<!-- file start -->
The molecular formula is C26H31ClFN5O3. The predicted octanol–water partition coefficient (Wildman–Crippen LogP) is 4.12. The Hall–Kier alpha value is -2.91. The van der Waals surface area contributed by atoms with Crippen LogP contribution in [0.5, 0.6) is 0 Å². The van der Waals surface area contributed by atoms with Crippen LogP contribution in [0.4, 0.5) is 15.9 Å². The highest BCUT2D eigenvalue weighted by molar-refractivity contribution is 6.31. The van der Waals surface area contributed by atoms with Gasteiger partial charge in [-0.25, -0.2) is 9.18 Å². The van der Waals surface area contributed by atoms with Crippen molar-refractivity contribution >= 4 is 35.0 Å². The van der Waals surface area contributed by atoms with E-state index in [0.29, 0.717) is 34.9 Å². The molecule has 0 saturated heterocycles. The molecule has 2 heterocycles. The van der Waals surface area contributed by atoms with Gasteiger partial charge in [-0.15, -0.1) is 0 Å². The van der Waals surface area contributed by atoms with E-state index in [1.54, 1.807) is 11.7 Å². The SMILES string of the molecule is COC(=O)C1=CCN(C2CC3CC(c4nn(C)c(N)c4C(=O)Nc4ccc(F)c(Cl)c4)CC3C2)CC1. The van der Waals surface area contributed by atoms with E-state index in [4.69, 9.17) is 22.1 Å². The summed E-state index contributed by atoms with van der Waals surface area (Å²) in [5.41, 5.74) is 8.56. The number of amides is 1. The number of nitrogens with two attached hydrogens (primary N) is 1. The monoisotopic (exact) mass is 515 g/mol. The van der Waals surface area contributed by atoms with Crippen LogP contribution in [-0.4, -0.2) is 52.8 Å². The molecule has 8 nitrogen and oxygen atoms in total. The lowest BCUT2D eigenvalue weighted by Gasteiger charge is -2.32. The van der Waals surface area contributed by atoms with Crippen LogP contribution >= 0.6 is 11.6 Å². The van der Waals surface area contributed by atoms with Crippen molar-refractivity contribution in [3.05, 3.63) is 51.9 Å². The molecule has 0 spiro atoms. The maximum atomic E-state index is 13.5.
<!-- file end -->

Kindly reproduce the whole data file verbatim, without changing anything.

The molecular formula is C26H31ClFN5O3. The predicted octanol–water partition coefficient (Wildman–Crippen LogP) is 4.12. The Hall–Kier alpha value is -2.91. The van der Waals surface area contributed by atoms with Crippen LogP contribution in [0.5, 0.6) is 0 Å². The van der Waals surface area contributed by atoms with Crippen LogP contribution in [0.4, 0.5) is 15.9 Å². The highest BCUT2D eigenvalue weighted by molar-refractivity contribution is 6.31. The van der Waals surface area contributed by atoms with Gasteiger partial charge in [-0.25, -0.2) is 9.18 Å². The van der Waals surface area contributed by atoms with Crippen molar-refractivity contribution >= 4 is 35.0 Å². The van der Waals surface area contributed by atoms with E-state index in [0.29, 0.717) is 34.9 Å². The molecule has 0 saturated heterocycles. The molecule has 2 heterocycles. The van der Waals surface area contributed by atoms with Gasteiger partial charge in [-0.15, -0.1) is 0 Å². The van der Waals surface area contributed by atoms with E-state index in [1.54, 1.807) is 11.7 Å². The SMILES string of the molecule is COC(=O)C1=CCN(C2CC3CC(c4nn(C)c(N)c4C(=O)Nc4ccc(F)c(Cl)c4)CC3C2)CC1. The van der Waals surface area contributed by atoms with E-state index in [4.69, 9.17) is 22.1 Å². The summed E-state index contributed by atoms with van der Waals surface area (Å²) in [5.41, 5.74) is 8.56. The number of amides is 1. The number of nitrogens with two attached hydrogens (primary N) is 1. The monoisotopic (exact) mass is 515 g/mol. The van der Waals surface area contributed by atoms with Crippen LogP contribution in [-0.4, -0.2) is 52.8 Å². The molecule has 8 nitrogen and oxygen atoms in total. The lowest BCUT2D eigenvalue weighted by Gasteiger charge is -2.32. The van der Waals surface area contributed by atoms with Crippen LogP contribution >= 0.6 is 11.6 Å². The van der Waals surface area contributed by atoms with Crippen molar-refractivity contribution in [3.05, 3.63) is 51.9 Å². The molecule has 0 spiro atoms. The maximum atomic E-state index is 13.5.